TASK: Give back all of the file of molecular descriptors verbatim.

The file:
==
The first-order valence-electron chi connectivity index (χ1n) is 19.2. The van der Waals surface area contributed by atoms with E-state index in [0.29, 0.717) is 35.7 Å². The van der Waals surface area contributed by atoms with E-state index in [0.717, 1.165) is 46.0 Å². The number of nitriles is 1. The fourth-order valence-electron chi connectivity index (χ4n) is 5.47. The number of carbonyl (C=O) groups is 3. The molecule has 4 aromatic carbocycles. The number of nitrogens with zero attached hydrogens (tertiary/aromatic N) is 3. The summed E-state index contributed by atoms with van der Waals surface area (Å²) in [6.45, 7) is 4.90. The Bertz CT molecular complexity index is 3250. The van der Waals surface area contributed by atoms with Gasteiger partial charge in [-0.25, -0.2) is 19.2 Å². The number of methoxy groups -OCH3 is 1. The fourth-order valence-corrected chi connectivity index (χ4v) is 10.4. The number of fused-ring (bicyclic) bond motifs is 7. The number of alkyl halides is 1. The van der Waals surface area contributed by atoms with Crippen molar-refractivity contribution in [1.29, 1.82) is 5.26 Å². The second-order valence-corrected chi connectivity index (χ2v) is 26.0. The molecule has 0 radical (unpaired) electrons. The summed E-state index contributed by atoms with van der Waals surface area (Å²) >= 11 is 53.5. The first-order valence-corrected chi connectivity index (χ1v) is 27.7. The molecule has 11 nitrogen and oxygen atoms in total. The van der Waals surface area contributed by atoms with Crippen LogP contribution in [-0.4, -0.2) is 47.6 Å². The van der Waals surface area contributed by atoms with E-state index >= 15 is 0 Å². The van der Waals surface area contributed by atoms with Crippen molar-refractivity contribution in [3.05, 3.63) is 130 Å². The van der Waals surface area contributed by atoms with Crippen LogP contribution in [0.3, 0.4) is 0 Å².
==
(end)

The first-order valence-electron chi connectivity index (χ1n) is 19.2. The van der Waals surface area contributed by atoms with E-state index in [0.29, 0.717) is 35.7 Å². The van der Waals surface area contributed by atoms with E-state index in [0.717, 1.165) is 46.0 Å². The number of nitriles is 1. The fourth-order valence-electron chi connectivity index (χ4n) is 5.47. The number of carbonyl (C=O) groups is 3. The molecule has 4 aromatic carbocycles. The number of nitrogens with zero attached hydrogens (tertiary/aromatic N) is 3. The summed E-state index contributed by atoms with van der Waals surface area (Å²) in [6.45, 7) is 4.90. The Bertz CT molecular complexity index is 3250. The van der Waals surface area contributed by atoms with Gasteiger partial charge in [-0.25, -0.2) is 19.2 Å². The number of methoxy groups -OCH3 is 1. The fourth-order valence-corrected chi connectivity index (χ4v) is 10.4. The number of fused-ring (bicyclic) bond motifs is 7. The number of alkyl halides is 1. The van der Waals surface area contributed by atoms with Crippen molar-refractivity contribution in [1.29, 1.82) is 5.26 Å². The second-order valence-corrected chi connectivity index (χ2v) is 26.0. The molecule has 0 radical (unpaired) electrons. The summed E-state index contributed by atoms with van der Waals surface area (Å²) >= 11 is 53.5. The first-order valence-corrected chi connectivity index (χ1v) is 27.7. The molecule has 11 nitrogen and oxygen atoms in total. The van der Waals surface area contributed by atoms with Crippen LogP contribution in [-0.4, -0.2) is 47.6 Å². The van der Waals surface area contributed by atoms with E-state index >= 15 is 0 Å². The van der Waals surface area contributed by atoms with Crippen molar-refractivity contribution in [3.05, 3.63) is 130 Å². The van der Waals surface area contributed by atoms with Crippen LogP contribution in [0.3, 0.4) is 0 Å².